ICC World Cup: Mitchell carries Marsh name back to Eden for semi-final

The Australian allrounder’s father was part of Allan Border’s team which won the 1987 World Cup at Kolkata's famed cricket venue

Mitchell Marsh receives his Baggy Green cap from father Geoff Marsh in 2014 (photo: Getty Images)
Mitchell Marsh receives his Baggy Green cap from father Geoff Marsh in 2014 (photo: Getty Images)

Gautam Bhattacharyya

The surname Marsh is set to strike a chord among old-timers at Eden Gardens when Australia take on South Africa in the second World Cup semi-final on Thursday. Mitchell Marsh, their dashing allrounder, will certainly want to leave his footprint at a venue where his father Geoff Marsh was a member of Allan Border’s team which held aloft the Reliance World Cup back in 1987. 

Nearly 36 years have elapsed since Australia pipped England to the post by seven runs in a thrilling day final here, winning the first of their five titles in the 50-over cup so far. Two years back, ‘Mitch’ went on to emulate his dad when they became the first father-son duo to be involved in winning World Cup finals for their country, his moment of glory coming against New Zealand in the 2021 T20 World Cup in Dubai.

There is a big gap between the cup and the lip before Mitchell can equal his father’s feat in this format, but the current form of the Australia no. 3 holds some promise of fireworks at the historic venue. Only on Saturday, he threatened to run Glenn Maxwell’s superhuman feat close when his hurricane 177 not out helped his team chase down a target of 307 against Bangladesh in Pune. An innings studded with 17 fours and nine sixes, which puts the Aussie in eighth position among the top 10 run-getters in the tournament.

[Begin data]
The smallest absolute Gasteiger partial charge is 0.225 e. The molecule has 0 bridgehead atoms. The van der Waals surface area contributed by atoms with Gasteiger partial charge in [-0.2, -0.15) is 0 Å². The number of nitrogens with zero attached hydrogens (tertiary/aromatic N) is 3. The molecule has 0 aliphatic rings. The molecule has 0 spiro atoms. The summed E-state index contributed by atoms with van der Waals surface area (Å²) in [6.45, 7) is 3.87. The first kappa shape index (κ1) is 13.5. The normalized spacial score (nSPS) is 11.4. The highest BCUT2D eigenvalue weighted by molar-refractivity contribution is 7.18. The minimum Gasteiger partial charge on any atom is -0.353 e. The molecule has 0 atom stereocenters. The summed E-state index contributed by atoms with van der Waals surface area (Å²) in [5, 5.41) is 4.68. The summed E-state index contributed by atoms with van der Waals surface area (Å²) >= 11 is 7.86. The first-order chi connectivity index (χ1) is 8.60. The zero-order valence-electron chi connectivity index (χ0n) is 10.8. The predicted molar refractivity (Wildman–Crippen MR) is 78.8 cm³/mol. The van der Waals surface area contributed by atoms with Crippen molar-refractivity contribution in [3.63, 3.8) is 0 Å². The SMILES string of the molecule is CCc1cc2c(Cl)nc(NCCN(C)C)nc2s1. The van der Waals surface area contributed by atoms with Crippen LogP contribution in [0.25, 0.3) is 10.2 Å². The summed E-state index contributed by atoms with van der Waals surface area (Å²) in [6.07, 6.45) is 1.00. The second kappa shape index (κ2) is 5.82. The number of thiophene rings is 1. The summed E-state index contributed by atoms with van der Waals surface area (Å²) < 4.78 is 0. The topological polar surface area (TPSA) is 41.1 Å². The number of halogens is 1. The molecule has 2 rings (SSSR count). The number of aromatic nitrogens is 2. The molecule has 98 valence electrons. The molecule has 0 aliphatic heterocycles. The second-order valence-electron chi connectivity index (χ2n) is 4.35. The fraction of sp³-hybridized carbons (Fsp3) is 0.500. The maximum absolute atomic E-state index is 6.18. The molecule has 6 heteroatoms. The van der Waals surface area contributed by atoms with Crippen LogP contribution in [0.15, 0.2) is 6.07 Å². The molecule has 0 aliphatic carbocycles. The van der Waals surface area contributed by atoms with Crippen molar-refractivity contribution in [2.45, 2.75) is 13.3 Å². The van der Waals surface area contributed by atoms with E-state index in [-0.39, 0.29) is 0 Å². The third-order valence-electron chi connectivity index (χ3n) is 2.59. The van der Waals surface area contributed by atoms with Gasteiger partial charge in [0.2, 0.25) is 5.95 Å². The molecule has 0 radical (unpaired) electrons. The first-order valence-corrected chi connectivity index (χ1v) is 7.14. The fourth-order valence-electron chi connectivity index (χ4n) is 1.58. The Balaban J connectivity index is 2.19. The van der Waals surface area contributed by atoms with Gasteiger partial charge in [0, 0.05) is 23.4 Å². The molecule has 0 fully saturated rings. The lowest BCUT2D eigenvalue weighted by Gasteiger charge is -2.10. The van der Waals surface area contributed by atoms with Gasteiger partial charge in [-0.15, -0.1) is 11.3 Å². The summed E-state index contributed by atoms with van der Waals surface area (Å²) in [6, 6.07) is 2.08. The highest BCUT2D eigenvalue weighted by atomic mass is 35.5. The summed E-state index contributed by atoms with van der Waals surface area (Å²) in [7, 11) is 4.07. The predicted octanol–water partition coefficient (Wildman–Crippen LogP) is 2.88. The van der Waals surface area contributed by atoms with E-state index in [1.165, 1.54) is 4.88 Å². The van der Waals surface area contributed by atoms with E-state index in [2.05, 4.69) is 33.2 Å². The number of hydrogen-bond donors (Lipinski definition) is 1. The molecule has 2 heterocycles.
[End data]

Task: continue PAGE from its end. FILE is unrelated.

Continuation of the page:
There is only one gear that Marsh junior knows how to bat in, though he later sheepishly admitted that he was only trying to make amends for slipping up in bowling when he went for 48 runs off only four overs. A tougher challenge awaits against the powerful South African bowling line-up just in case there is an early loss of either of the openers, but the younger of Marsh sons can’t wait for the semis to begin.     

‘’Yeah, we’re really excited. Semi-finals, I think you look back to the start of the World Cup and a nine one-day game seems like a long way away. With the amount of improvement with all cricket teams around the world, there’s been not one easy game so to get to the semi-finals is great — but yeah, we’re very excited about what lies ahead and the challenge that’s ahead of us,’’ the ‘Mr Popular’ of Australian team said at the post-match media briefing on Saturday. 

There are no prizes for guessing that the approach to batting has been like chalk-and-cheese between Geoff and Mitchell, a big draw in the franchise cricket ecosystem. The question came up when, after their first win in the tournament against Sri Lanka, Sunil Gavaskar asked the Australian if his opener father had taught him to play down the ground. "I'm just making up for his poor strike rate," a tongue-in-cheek Marsh said, referring to his father’s 55.73 across 117 matches in ODI cricket. 

A disconcerting feature of Australia’s campaign, despite their turnaround, had been the manner in which their famed pace trio has often come in for a bit of stick. The Proteas mustered 311/7 during their league clash while lesser teams like Bangladesh and Afghanistan had posted totals in the region of 300, not to speak of the scare New Zealand gave them in pursuit of a mammoth 389.  

Asked to explain if Australia as a bowling unit has been a bit off-colour, Marsh explained: "There’s been some really flat wickets and some small grounds. I didn’t realise how small this one was, even though I played here a little bit. There’s a lot of good teams out there, a lot of teams have chased down big totals so I think it’s about having a mentality to keep taking wickets but understanding that when guys get on top — that that’s going to happen at this level and whatever’s put in front of us, we try and chase it down."  

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